Hancock Health, a health system based in Greenfield, Indiana, was hit with a ransomware attack Thursday night, and in response, according to media reports, health system officials shut down the entire network and eventually paid the hacker a bitcoin ransom in the amount of $55,000.
According to a post on the health system’s website, at approximately 9:30 p.m. on Thursday, January 11, an attack on the information systems of Hancock Health was initiated by an “as-yet unidentified criminal group.”
“The attack used ransomware, a kind of computer malware that locks up computers until a ransom is paid, usually in the form of Bitcoin. Through the effective teamwork of the Hancock technology team, an expert technology consulting group, and our clinical team, Hancock was able to recover the use of its computers, and at this time, there is no evidence that any patient information was adversely affected,” the health system stated.
And, health system officials said that Hancock is continuing to work with national law enforcement to learn more about the incident. Health system officials also reported that the particular type of ransomware used in the attack was the SamSam ransomware.
According to an article by local newspaper the Greenfield Daily Reporter, hospital officials told the newspaper that Hancock Health paid a $55,000 ransom to hackers to regain access to its computer systems. During the time the network was done, doctors and nurses reverted to pen and paper to keep track of patients’ medical records, local media reported. And, health system officials posted written notices outside Hancock Regional Hospital informing patients and employees of problems with the hospital’s computer system.
Greenfield Daily reporter Samm Quinn wrote that the health system paid the ransom around 2 a.m. Saturday, and about two hours later, the files had been returned, citing health system officials.
According to local media reports, staff members at the hospital noticed computers were running slower than usual Thursday evening. “A short time later, a message flashed on a hospital computer screen, stating parts of the system would remain locked until a ransom was paid. Hospital leaders later learned the hacker gained access to the system by using the hospital’s remote-access portal, logging in with an outside vendor’s username and password,” as reported by the Greenfield Daily Reporter.
The article quoted Hancock Health CEO Steve Long as stating that the attack was not the result of an employee opening a malware-infected email, a common tactic used to hack computer systems.
Quinn wrote in the Greenfield Daily Reporter article posted January 15, “Part of the health network had been held hostage since late Thursday, when ransomware locked files including patient medical records. The hackers targeted more than 1,400 files, the names of everyone temporarily changed to ‘I’m sorry.’ They gave the hospital seven days to pay or the files would be permanently encrypted, officials said.”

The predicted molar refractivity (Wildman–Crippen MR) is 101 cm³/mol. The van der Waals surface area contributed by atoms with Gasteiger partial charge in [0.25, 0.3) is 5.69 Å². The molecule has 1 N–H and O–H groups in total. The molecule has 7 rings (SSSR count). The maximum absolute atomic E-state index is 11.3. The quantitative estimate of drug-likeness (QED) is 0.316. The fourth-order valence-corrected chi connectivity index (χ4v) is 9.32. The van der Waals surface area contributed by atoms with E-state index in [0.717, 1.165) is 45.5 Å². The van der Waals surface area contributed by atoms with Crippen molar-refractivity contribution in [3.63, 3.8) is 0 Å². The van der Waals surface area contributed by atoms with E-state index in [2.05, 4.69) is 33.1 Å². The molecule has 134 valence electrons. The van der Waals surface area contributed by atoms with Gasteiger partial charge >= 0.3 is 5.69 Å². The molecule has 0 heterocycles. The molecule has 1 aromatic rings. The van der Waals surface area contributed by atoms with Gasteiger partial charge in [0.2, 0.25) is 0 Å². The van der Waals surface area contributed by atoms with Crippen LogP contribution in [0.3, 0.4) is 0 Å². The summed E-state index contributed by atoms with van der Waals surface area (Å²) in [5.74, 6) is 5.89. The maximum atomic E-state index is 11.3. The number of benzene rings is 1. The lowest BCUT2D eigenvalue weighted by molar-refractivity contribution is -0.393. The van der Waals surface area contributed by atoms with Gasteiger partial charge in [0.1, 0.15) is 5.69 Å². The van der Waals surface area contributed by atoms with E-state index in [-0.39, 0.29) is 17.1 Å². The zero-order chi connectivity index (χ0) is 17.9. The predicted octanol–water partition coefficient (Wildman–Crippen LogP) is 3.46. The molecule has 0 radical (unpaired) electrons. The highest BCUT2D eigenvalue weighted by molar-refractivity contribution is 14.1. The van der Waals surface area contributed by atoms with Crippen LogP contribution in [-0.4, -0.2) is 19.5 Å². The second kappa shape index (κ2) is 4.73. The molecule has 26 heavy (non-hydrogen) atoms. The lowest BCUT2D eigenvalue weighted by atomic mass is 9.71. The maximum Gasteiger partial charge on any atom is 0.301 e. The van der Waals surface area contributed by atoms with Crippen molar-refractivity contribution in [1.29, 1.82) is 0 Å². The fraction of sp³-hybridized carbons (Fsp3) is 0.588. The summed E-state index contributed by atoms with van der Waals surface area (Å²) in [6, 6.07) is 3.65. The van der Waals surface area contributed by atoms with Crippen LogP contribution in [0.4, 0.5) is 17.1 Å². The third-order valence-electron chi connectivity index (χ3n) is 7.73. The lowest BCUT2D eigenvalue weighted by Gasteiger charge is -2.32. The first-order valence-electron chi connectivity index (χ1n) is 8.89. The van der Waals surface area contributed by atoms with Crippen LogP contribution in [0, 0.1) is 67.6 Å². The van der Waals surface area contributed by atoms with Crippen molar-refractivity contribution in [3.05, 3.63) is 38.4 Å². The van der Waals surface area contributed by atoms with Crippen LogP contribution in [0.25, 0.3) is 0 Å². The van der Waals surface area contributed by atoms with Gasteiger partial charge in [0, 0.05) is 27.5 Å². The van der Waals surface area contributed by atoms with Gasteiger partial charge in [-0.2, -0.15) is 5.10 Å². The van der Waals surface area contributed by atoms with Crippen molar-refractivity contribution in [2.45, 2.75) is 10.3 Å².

Quinn further reporter quoted Long, Hancock Health CEO, as stating that an analysis since the attack confirmed no personal patient information was taken by the hackers, believed to be located in eastern Europe.
In that same article, Quinn reported, “The affected files were backed up and could have been recovered, but restoring them would take days — maybe even weeks — and would be costly, Long said. And, Quinn also reported, “From a business standpoint, paying a small ransom made more sense, he said.”
And, Quinn reported that the hacker asked for four bitcoins. “At the time of the transfer, those four bitcoins were valued at about $55,000,” she reported.
And, according to Quinn’s reporting, health system officials faced some tough decisions about whether to pay the ransom. The article quotes Long as saying, “These folks have an interesting business model. They make it just easy enough (to pay the ransom). They price it right.”
The hackers released the files early Saturday after retrieving the bitcoins uploaded to the web, Quinn reported. “By Monday, the hospital’s computers systems were up and running, though Long anticipated there could be some glitches to address in coming days and weeks,” Quinn wrote in the article.
And, Quinn reported that by midday Saturday, “the hospital’s network servers were up and running, WiFi was enabled, and IT staff members were inspecting each of the files to ensure they weren’t infected with any other malware. By Sunday evening, Hancock Health’s electronic medical record system was fully functional again for the first time since Thursday.”
The health system enlisted the help of a cyber security company as well as the FBI. The Greenfield Daily Reporter article cites Chris Bavender, a spokeswoman for the FBI’s Indianapolis field office, who declined to comment on the situation, citing the agency’s ongoing investigation into the attack at Hancock Health.
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